If an egregious act of exposure occurs to a community or citizen in this state, they are first limited by a restrictive time frame to bring legal action. Then further disadvantaged by supreme court justices who are where they are courtesy of corporate influence.

    The same can be said for most members of the legislature.

    All of this makes for an insidious soup of corruption that is designed to oppress the economically disadvantaged.

    Adding religious influences that are also co-opted by corporate puppet masters ensures that Alabama's poor are almost no better off than they were one hundred years ago.

    Reverend Evans article should be required reading far and wide.

    Hats off to you sir. You get it.

    ReplyDelete
  2. Reverend Evans hits all the right notes with a compelling article.
    How did we get to the place of walking all over the poor and a clean environment in the name of Jesus?
    Jesus, I so agree, has nothing to do with this!
    Corporate corruption and influence has re-written the bible in their favor and anyone who goes along with this charade is exposed for the charlatan that they are.
    It is simply impossible to claim to be a faithful believer and not stand up for the less fortunate over corporations. Jobs and compliance are never worth a life, that argument is fundamentally flawed.
    I might also add that these organizations fail to take into account that many people whom teeter on the edge of distrust for organized religion are further driven away by this deception on a throne.
    BarT, you're argument is solid, as usual and I stand in total agreement with you.

    ReplyDelete
  3. No Quarry in VincentMarch 18, 2011 at 10:37 AM

    And let us not forget Mr. Galbreath's wise insights regarding "The Green Dragon" nor his astute comment that the poor are the ones most directly hurt by environmental pollution.

    Lipscomb University is a Christian college in the South. It is encouraging to see its faculty display an honest understanding of the faith community's responsibility toward protecting the environment.

    ReplyDelete
  4. I'm a proud member of the Alabama Tea Party and the states rights platform has been a strong draw for me to get involved in politics and change.
    But I am also an average Joe, not well off by any means, and the father of four small children.
    Two of my youngest have asthma that has progressively gotten worse in the last year. It's hard to watch your child struggling to breath and my wife and I are becoming frequent Doctor's office visitors.
    Ten miles away from us is one of the power plants and smoke pours out of the place constantly. When we go on out of state vacations the kids seem better.
    I think there is a connection and we are looking for another house further away from the plant.
    I say all of this because I am also a believer, and what the Reverend wrote is making me think maybe I have been on the wrong side of this issue and need to consider it more than I have.
    My kids are my life and I want what's best for them above anything else. Most of all, I just want them better.
    If states rights means that power plants like the one close to us don't have to do all they can to keep the pollution down, then I can't say it's something I can support anymore.

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  5. Big Mule religion seems to be all that matters anymore in Alabama.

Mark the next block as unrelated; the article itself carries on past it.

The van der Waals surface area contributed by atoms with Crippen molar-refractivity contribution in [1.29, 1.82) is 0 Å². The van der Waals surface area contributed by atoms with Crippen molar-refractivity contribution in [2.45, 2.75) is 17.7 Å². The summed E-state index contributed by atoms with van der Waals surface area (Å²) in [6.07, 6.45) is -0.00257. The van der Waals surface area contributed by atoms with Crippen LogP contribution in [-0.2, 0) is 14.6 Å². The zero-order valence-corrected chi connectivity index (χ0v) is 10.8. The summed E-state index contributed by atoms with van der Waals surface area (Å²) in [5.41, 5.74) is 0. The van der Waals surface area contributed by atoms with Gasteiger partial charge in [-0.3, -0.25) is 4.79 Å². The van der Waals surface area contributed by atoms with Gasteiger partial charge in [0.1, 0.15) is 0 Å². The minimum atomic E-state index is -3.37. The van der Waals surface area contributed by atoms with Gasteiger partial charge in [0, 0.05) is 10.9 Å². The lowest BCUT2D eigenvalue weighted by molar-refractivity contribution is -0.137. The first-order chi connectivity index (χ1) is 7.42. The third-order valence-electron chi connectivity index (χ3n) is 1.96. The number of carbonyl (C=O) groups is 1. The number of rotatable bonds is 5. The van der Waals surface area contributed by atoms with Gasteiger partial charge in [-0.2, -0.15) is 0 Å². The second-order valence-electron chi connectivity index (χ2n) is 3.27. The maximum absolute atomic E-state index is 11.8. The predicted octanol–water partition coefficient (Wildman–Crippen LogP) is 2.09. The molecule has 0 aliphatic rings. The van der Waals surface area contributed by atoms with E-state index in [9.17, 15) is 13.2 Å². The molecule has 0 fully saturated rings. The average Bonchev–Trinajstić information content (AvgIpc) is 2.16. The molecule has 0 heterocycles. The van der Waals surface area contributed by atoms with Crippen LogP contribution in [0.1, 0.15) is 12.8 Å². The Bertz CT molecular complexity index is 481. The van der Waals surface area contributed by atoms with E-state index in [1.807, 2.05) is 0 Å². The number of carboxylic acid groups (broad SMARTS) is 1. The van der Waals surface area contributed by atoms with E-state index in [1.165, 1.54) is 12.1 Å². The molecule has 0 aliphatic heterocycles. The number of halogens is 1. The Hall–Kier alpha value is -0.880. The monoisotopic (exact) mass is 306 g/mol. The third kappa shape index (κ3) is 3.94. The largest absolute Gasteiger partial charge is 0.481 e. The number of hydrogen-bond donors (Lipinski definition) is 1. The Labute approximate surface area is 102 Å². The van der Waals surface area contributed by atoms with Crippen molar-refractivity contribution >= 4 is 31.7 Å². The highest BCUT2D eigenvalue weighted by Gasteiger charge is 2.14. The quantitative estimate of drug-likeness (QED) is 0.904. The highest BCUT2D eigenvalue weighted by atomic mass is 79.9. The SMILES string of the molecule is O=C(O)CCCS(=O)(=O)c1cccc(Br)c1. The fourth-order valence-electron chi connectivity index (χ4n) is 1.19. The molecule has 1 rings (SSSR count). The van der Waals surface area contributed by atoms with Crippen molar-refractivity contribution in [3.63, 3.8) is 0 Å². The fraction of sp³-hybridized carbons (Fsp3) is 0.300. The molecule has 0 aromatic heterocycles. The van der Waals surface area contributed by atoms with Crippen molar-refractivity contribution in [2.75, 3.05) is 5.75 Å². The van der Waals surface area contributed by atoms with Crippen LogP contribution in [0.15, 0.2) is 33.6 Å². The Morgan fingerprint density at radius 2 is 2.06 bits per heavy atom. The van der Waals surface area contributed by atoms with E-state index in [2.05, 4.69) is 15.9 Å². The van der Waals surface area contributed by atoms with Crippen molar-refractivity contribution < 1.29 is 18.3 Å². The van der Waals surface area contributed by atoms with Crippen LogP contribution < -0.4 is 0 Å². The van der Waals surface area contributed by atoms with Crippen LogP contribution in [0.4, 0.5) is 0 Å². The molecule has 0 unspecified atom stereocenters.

ReplyDelete
  6. You know why they do this don't you, the religious groups I mean?
    In the south, they are a large voting block and it's a way to get the female vote on board too.
    Donate some money for a cause the church wants, sit on the pews every Sunday and give that good impression, be from a "good family" and you're the cats in the Christian view.
    So what if you do a few questionable things, at least you're in church on Sundays.
    All is forgiven.

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  7. I have noticed that the Eagle Forum has been deathly quiet on this issue. Despite the fact that their website is up-to-the-minute on current Alabama bills, they have absolutely nothing on this coal ash bill. Are they so afraid to take a position on it that they'll just pretend it doesn't exist? Reminds me of Edmund Burke's quote, "All it takes for evil to succeed is that good men(and women) do nothing."

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  8. Much evil and hypocrisy has been perpetrated under the umbrella of religion.
    The south has it's own particular brand of perversion rooted in racism and an intolerance for the less fortunate that goes back decades.
    Reverend Evans has probably struck some I'd rather you didn't know that nerves with his editorial. And damn good for him!

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  9. What is it about the religion and the south that reminds of the haves and have nots?
    Maybe everything.

    ReplyDelete
  10. So much for "brother's keeper" and "money is the root of all evil" eh?
    These groups have become laughable in their hypocrisy!

    ReplyDelete
  11. As a former member of the republican party I can unequivocally say I have been weaned off the lock-step group think and buzz phrases that I used to think were good and decent.
    Honestly, today, I find little decent about a political party that has chosen to align itself with corporate agenda. Every time I hear them say we're for the people I just cringe, because I know that is nothing more than a PR phrase dreamed up by a corporate lobbyist and fed to the entire party to repeat over and over.
    Mr. Evans has revealed yet another chink in their armor, that I have yet to hear any of them explain sensibly, or at all for that matter.
    My personal thoughts are that they have wrapped themselves in the cloak of holier than thou for the same selfish purposes as states rights has become.
    And they're wrong on all fronts.

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  12. Religion and big business and robber baron mentality go hand in hand.The pulpit,what better way to influence a voting block.Propaganda tilted with biblical reference,they are well versed and masters of it.